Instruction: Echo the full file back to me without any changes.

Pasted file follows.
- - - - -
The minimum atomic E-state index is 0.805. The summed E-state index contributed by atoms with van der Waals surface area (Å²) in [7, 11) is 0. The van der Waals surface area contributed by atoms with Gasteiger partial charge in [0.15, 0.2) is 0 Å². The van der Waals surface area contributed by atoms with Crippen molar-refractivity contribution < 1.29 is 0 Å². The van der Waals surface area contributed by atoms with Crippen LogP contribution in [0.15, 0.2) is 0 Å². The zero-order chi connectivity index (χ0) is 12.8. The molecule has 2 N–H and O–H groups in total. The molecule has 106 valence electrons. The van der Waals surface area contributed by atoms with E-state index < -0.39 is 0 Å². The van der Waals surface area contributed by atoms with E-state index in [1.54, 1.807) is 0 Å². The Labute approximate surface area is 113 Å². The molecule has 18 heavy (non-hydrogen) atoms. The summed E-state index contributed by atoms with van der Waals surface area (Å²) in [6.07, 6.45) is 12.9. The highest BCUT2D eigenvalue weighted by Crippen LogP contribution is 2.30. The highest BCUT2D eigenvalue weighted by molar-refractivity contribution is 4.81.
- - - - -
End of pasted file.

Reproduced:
The minimum atomic E-state index is 0.805. The summed E-state index contributed by atoms with van der Waals surface area (Å²) in [7, 11) is 0. The van der Waals surface area contributed by atoms with Gasteiger partial charge in [0.15, 0.2) is 0 Å². The van der Waals surface area contributed by atoms with Crippen molar-refractivity contribution < 1.29 is 0 Å². The van der Waals surface area contributed by atoms with Crippen LogP contribution in [0.15, 0.2) is 0 Å². The zero-order chi connectivity index (χ0) is 12.8. The molecule has 2 N–H and O–H groups in total. The molecule has 106 valence electrons. The van der Waals surface area contributed by atoms with E-state index < -0.39 is 0 Å². The van der Waals surface area contributed by atoms with E-state index in [1.54, 1.807) is 0 Å². The Labute approximate surface area is 113 Å². The molecule has 18 heavy (non-hydrogen) atoms. The summed E-state index contributed by atoms with van der Waals surface area (Å²) in [6.07, 6.45) is 12.9. The highest BCUT2D eigenvalue weighted by Crippen LogP contribution is 2.30. The highest BCUT2D eigenvalue weighted by molar-refractivity contribution is 4.81.